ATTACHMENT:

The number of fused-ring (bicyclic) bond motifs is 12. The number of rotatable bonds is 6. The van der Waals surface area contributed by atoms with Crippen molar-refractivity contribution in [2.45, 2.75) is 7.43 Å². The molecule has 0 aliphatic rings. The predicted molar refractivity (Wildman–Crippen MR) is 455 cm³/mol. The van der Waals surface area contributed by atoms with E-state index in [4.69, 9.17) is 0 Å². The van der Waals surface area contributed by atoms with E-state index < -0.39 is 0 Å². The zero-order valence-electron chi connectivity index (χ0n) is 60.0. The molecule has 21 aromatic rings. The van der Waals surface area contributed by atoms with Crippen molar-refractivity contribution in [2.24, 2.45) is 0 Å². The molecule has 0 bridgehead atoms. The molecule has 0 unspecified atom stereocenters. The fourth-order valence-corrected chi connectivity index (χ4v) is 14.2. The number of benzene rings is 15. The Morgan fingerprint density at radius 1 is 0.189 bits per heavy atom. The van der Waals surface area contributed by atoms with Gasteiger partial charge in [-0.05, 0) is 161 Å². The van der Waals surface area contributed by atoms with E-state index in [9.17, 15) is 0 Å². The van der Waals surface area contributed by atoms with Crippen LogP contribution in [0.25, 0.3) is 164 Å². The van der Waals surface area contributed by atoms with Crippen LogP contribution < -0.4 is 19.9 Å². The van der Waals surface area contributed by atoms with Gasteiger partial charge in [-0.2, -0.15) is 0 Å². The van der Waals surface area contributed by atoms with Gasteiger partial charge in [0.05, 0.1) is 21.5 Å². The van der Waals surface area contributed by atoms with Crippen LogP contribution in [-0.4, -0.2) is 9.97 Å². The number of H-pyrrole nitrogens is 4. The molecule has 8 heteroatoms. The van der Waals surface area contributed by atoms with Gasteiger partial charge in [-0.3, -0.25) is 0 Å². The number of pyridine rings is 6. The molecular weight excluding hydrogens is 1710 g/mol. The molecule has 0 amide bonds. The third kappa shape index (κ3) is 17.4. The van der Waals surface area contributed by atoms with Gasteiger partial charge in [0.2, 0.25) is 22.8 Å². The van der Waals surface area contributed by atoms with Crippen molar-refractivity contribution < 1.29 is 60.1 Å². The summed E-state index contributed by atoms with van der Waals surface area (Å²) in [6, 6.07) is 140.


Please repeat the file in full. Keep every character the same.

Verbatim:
The number of fused-ring (bicyclic) bond motifs is 12. The number of rotatable bonds is 6. The van der Waals surface area contributed by atoms with Crippen molar-refractivity contribution in [2.45, 2.75) is 7.43 Å². The molecule has 0 aliphatic rings. The predicted molar refractivity (Wildman–Crippen MR) is 455 cm³/mol. The van der Waals surface area contributed by atoms with E-state index in [4.69, 9.17) is 0 Å². The van der Waals surface area contributed by atoms with E-state index < -0.39 is 0 Å². The zero-order valence-electron chi connectivity index (χ0n) is 60.0. The molecule has 21 aromatic rings. The van der Waals surface area contributed by atoms with Crippen molar-refractivity contribution in [2.24, 2.45) is 0 Å². The molecule has 0 bridgehead atoms. The molecule has 0 unspecified atom stereocenters. The fourth-order valence-corrected chi connectivity index (χ4v) is 14.2. The number of benzene rings is 15. The Morgan fingerprint density at radius 1 is 0.189 bits per heavy atom. The van der Waals surface area contributed by atoms with Gasteiger partial charge in [-0.05, 0) is 161 Å². The van der Waals surface area contributed by atoms with E-state index in [9.17, 15) is 0 Å². The van der Waals surface area contributed by atoms with Crippen LogP contribution in [0.25, 0.3) is 164 Å². The van der Waals surface area contributed by atoms with Crippen LogP contribution < -0.4 is 19.9 Å². The van der Waals surface area contributed by atoms with Gasteiger partial charge in [-0.2, -0.15) is 0 Å². The van der Waals surface area contributed by atoms with Gasteiger partial charge in [0.05, 0.1) is 21.5 Å². The van der Waals surface area contributed by atoms with Crippen LogP contribution in [-0.4, -0.2) is 9.97 Å². The number of H-pyrrole nitrogens is 4. The molecule has 8 heteroatoms. The van der Waals surface area contributed by atoms with Gasteiger partial charge in [-0.3, -0.25) is 0 Å². The number of pyridine rings is 6. The molecular weight excluding hydrogens is 1710 g/mol. The molecule has 0 amide bonds. The third kappa shape index (κ3) is 17.4. The van der Waals surface area contributed by atoms with Gasteiger partial charge in [0.2, 0.25) is 22.8 Å². The van der Waals surface area contributed by atoms with Crippen molar-refractivity contribution < 1.29 is 60.1 Å². The summed E-state index contributed by atoms with van der Waals surface area (Å²) in [6, 6.07) is 140.